Growth — that’s what every SaaS startup wants. But rapid expansion doesn’t come cheap. Whether it’s for marketing, sales, product development, staffing, or acquisitions, taking a software company to the next level requires access to plenty of growth capital.
Raising funds is never easy — and right now, it’s harder than ever. Funding of global startups dropped 23% between April and June 2022, the largest quarterly fall in nearly a decade. With the economy slowing, venture capitalists are tightening the purse strings. At the same time, banks are asking more difficult questions — and offering less favorable terms — to prospective SaaS borrowers.
With external funding sources running dry, cash-strapped software vendors are looking to their revenue streams to bring in the capital they need to grow. Landing deals fast can be a way to solve liquidity problems, of course — but if it requires offering big discounts on annual subscriptions, it also risks lowering the business’s long-term value.
Fortunately, growth-focused startups have another option. With new advances in financial technology, there are new ways to access cash without relinquishing ownership or downgrading value. The secret? Leveraging existing contracts to secure cash advances on locked-in revenue streams.
Unlocking funding with fintech
To continue growing amid a market slowdown, vendors need to think creatively about the value their customer subscriptions represent. Yes, these regular payments are good old-fashioned income streams. But they are also a valuable resource that can be leveraged to unlock new kinds of funding.
SaaS transactions are data-rich, and with a well-developed fintech stack it’s possible to use that data to seamlessly assess how long a contract is likely to run, or how well a client is likely to perform. These insights give forward-thinking vendors the ability to near-instantly offer cash advances tailored to the actual performance of the companies they serve — effectively, an up-front cash advance on future subscription revenues.
Crucially, this kind of tech-enabled financing doesn’t involve dilution: SaaS brands don’t have to give up equity in order to access the capital they need. That’s a radical departure from traditional fundraising methods, which often leave founders and early investors with scraps instead of meaningful ownership stakes — a bitter pill to swallow both financially, and in terms of strategic control.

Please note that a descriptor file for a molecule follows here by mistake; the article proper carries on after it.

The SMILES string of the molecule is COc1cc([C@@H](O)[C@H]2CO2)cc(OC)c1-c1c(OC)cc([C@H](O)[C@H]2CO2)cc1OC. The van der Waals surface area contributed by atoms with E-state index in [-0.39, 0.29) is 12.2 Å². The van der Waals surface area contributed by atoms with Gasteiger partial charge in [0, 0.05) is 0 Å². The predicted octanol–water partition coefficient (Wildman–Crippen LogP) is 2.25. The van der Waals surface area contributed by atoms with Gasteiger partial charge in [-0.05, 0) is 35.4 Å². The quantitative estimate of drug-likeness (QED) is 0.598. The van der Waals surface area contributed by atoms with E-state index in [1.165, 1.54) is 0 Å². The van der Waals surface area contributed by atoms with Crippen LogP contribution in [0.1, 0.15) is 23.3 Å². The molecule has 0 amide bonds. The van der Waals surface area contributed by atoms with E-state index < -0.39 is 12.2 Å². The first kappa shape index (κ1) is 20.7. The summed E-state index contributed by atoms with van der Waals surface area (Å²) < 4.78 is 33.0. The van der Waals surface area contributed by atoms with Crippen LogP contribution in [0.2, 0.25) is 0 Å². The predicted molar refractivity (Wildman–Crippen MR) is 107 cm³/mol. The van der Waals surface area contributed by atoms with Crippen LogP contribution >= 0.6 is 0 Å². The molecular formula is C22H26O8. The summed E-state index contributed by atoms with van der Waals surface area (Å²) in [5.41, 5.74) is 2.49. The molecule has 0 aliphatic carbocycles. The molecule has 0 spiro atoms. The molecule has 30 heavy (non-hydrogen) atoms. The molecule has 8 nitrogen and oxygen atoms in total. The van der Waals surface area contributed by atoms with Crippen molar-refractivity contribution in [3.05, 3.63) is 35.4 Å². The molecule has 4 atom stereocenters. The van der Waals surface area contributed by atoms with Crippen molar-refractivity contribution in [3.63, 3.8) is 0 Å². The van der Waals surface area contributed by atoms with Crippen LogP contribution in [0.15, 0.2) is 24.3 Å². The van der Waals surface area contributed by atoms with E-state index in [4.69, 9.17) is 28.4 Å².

With fintech-enabled funding, a company’s cap table remains fully intact, giving its existing owners full control over their company’s future direction. There’s no need to swap control for cash — and that leaves the SaaS business with equity intact for future fundraising rounds or to compensate new hires.
Controlling the process
Fintech-enabled financing also offers advantages over debt financing. Such financing — effectively a form of bank loan — is the route of choice for many bootstrapped startups. But the well-trodden path isn’t always the best one. Taking on debt means dealing with vast amounts of paperwork, due diligence, and other red tape that can draw out the process over a period of many months.
For startups that are seeking to stay agile and exploit new opportunities, that kind of delay can be terminal. Debt financing also typically involves long-term commitments, and comes with covenants and other restrictions on fund usage — not to mention increasingly unfavorable warrant coverage requirements which give lenders the right to take equity down the road. In other words, debt financing also requires startups to give up at least a degree of control, and makes it harder to be responsive and nimble in the face of changing market conditions.
Non-dilutive fintech-based solutions, on the other hand, effectively turbocharge the funding process. With AI tools to assess risk based on financial information that’s already been gathered via the company’s fintech stack, it’s possible to massively streamline the financing process.
It’s possible to apply for funding at the click of a button — and, in many cases, to get a response and access to cash almost instantly.
The economic picture has darkened in recent months, but SaaS startups can’t afford to sit things out while the storm passes. To survive, they need fast and flexible access to growth capital — and that will require looking beyond equity and debt financing, and learning to unlock the full value of their fintech stack.